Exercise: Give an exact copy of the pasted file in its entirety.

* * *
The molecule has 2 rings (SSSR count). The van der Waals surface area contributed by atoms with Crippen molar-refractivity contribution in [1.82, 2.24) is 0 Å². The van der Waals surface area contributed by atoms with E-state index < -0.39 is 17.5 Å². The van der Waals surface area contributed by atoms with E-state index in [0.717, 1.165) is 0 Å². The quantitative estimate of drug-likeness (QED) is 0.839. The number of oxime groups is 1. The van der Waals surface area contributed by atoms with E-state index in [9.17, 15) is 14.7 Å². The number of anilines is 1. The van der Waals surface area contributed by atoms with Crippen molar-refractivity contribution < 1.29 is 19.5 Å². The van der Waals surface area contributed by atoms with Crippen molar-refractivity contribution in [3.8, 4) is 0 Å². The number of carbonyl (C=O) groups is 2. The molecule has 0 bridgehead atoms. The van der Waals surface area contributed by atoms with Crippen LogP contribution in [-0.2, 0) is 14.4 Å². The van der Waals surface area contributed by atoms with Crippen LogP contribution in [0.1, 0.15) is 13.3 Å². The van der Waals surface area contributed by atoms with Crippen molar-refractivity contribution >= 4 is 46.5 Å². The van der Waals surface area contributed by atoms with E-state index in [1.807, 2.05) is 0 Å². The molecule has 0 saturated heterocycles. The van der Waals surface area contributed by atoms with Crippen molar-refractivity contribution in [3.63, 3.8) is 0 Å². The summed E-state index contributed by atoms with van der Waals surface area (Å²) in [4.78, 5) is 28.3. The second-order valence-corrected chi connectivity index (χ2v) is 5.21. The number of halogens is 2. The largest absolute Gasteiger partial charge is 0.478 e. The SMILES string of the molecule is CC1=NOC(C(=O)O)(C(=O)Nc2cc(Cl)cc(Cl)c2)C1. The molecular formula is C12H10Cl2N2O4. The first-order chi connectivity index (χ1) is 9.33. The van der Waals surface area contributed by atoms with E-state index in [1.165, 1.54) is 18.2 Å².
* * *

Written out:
The molecule has 2 rings (SSSR count). The van der Waals surface area contributed by atoms with Crippen molar-refractivity contribution in [1.82, 2.24) is 0 Å². The van der Waals surface area contributed by atoms with E-state index < -0.39 is 17.5 Å². The van der Waals surface area contributed by atoms with E-state index in [0.717, 1.165) is 0 Å². The quantitative estimate of drug-likeness (QED) is 0.839. The number of oxime groups is 1. The van der Waals surface area contributed by atoms with E-state index in [9.17, 15) is 14.7 Å². The number of anilines is 1. The van der Waals surface area contributed by atoms with Crippen molar-refractivity contribution < 1.29 is 19.5 Å². The van der Waals surface area contributed by atoms with Crippen molar-refractivity contribution in [3.8, 4) is 0 Å². The number of carbonyl (C=O) groups is 2. The molecule has 0 bridgehead atoms. The van der Waals surface area contributed by atoms with Crippen LogP contribution in [-0.2, 0) is 14.4 Å². The van der Waals surface area contributed by atoms with Crippen LogP contribution in [0.1, 0.15) is 13.3 Å². The van der Waals surface area contributed by atoms with Crippen molar-refractivity contribution >= 4 is 46.5 Å². The van der Waals surface area contributed by atoms with E-state index in [1.807, 2.05) is 0 Å². The molecule has 0 saturated heterocycles. The van der Waals surface area contributed by atoms with Crippen molar-refractivity contribution in [3.63, 3.8) is 0 Å². The summed E-state index contributed by atoms with van der Waals surface area (Å²) in [4.78, 5) is 28.3. The second-order valence-corrected chi connectivity index (χ2v) is 5.21. The number of halogens is 2. The largest absolute Gasteiger partial charge is 0.478 e. The SMILES string of the molecule is CC1=NOC(C(=O)O)(C(=O)Nc2cc(Cl)cc(Cl)c2)C1. The molecular formula is C12H10Cl2N2O4. The first-order chi connectivity index (χ1) is 9.33. The van der Waals surface area contributed by atoms with E-state index in [1.165, 1.54) is 18.2 Å².